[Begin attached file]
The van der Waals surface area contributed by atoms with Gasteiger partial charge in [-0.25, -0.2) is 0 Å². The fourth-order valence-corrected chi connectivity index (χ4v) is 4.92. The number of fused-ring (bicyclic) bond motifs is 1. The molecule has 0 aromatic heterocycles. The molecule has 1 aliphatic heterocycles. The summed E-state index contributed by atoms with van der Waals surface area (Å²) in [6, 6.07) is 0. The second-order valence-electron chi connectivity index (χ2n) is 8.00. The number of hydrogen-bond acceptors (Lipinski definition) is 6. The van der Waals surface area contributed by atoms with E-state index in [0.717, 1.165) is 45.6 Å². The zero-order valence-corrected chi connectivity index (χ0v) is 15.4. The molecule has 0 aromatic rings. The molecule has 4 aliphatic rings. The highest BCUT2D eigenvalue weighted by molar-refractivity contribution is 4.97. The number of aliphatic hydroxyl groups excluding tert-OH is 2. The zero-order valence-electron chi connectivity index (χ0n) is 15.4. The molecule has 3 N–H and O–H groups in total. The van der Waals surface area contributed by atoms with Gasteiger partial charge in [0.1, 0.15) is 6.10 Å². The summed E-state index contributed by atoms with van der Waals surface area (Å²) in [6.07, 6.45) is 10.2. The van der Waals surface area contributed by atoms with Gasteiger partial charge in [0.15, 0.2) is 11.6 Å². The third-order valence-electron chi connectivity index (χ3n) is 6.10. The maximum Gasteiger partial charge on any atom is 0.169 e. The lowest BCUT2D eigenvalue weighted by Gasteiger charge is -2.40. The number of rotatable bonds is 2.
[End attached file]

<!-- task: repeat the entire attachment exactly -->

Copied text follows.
The van der Waals surface area contributed by atoms with Gasteiger partial charge in [-0.25, -0.2) is 0 Å². The fourth-order valence-corrected chi connectivity index (χ4v) is 4.92. The number of fused-ring (bicyclic) bond motifs is 1. The molecule has 0 aromatic heterocycles. The molecule has 1 aliphatic heterocycles. The summed E-state index contributed by atoms with van der Waals surface area (Å²) in [6, 6.07) is 0. The second-order valence-electron chi connectivity index (χ2n) is 8.00. The number of hydrogen-bond acceptors (Lipinski definition) is 6. The van der Waals surface area contributed by atoms with E-state index in [0.717, 1.165) is 45.6 Å². The zero-order valence-corrected chi connectivity index (χ0v) is 15.4. The molecule has 0 aromatic rings. The molecule has 4 aliphatic rings. The highest BCUT2D eigenvalue weighted by molar-refractivity contribution is 4.97. The number of aliphatic hydroxyl groups excluding tert-OH is 2. The zero-order valence-electron chi connectivity index (χ0n) is 15.4. The molecule has 3 N–H and O–H groups in total. The van der Waals surface area contributed by atoms with Gasteiger partial charge in [0.1, 0.15) is 6.10 Å². The summed E-state index contributed by atoms with van der Waals surface area (Å²) in [6.07, 6.45) is 10.2. The van der Waals surface area contributed by atoms with Gasteiger partial charge in [0.15, 0.2) is 11.6 Å². The third-order valence-electron chi connectivity index (χ3n) is 6.10. The maximum Gasteiger partial charge on any atom is 0.169 e. The lowest BCUT2D eigenvalue weighted by Gasteiger charge is -2.40. The number of rotatable bonds is 2.